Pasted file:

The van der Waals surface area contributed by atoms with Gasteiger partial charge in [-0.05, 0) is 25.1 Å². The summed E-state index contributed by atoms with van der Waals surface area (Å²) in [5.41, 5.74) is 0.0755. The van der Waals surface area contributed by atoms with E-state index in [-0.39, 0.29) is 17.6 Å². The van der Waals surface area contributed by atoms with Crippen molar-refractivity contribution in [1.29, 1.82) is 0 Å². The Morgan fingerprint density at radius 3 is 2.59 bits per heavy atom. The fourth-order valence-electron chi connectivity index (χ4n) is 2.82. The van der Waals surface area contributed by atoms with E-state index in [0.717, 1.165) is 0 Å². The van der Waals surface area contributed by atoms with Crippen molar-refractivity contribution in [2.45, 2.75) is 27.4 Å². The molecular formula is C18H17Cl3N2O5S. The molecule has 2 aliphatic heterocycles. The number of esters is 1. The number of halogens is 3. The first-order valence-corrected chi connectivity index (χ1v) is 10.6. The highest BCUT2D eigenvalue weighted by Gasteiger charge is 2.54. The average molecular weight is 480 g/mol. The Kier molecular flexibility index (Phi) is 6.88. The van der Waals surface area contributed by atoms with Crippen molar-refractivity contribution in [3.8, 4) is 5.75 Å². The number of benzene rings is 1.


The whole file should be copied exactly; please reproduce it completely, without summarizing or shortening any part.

The van der Waals surface area contributed by atoms with Gasteiger partial charge in [-0.05, 0) is 25.1 Å². The summed E-state index contributed by atoms with van der Waals surface area (Å²) in [5.41, 5.74) is 0.0755. The van der Waals surface area contributed by atoms with E-state index in [-0.39, 0.29) is 17.6 Å². The van der Waals surface area contributed by atoms with Crippen molar-refractivity contribution in [1.29, 1.82) is 0 Å². The Morgan fingerprint density at radius 3 is 2.59 bits per heavy atom. The fourth-order valence-electron chi connectivity index (χ4n) is 2.82. The van der Waals surface area contributed by atoms with E-state index in [0.717, 1.165) is 0 Å². The van der Waals surface area contributed by atoms with Crippen molar-refractivity contribution in [2.45, 2.75) is 27.4 Å². The molecular formula is C18H17Cl3N2O5S. The molecule has 2 aliphatic heterocycles. The number of esters is 1. The number of halogens is 3. The first-order valence-corrected chi connectivity index (χ1v) is 10.6. The highest BCUT2D eigenvalue weighted by Gasteiger charge is 2.54. The average molecular weight is 480 g/mol. The Kier molecular flexibility index (Phi) is 6.88. The van der Waals surface area contributed by atoms with Crippen molar-refractivity contribution in [3.8, 4) is 5.75 Å². The number of benzene rings is 1.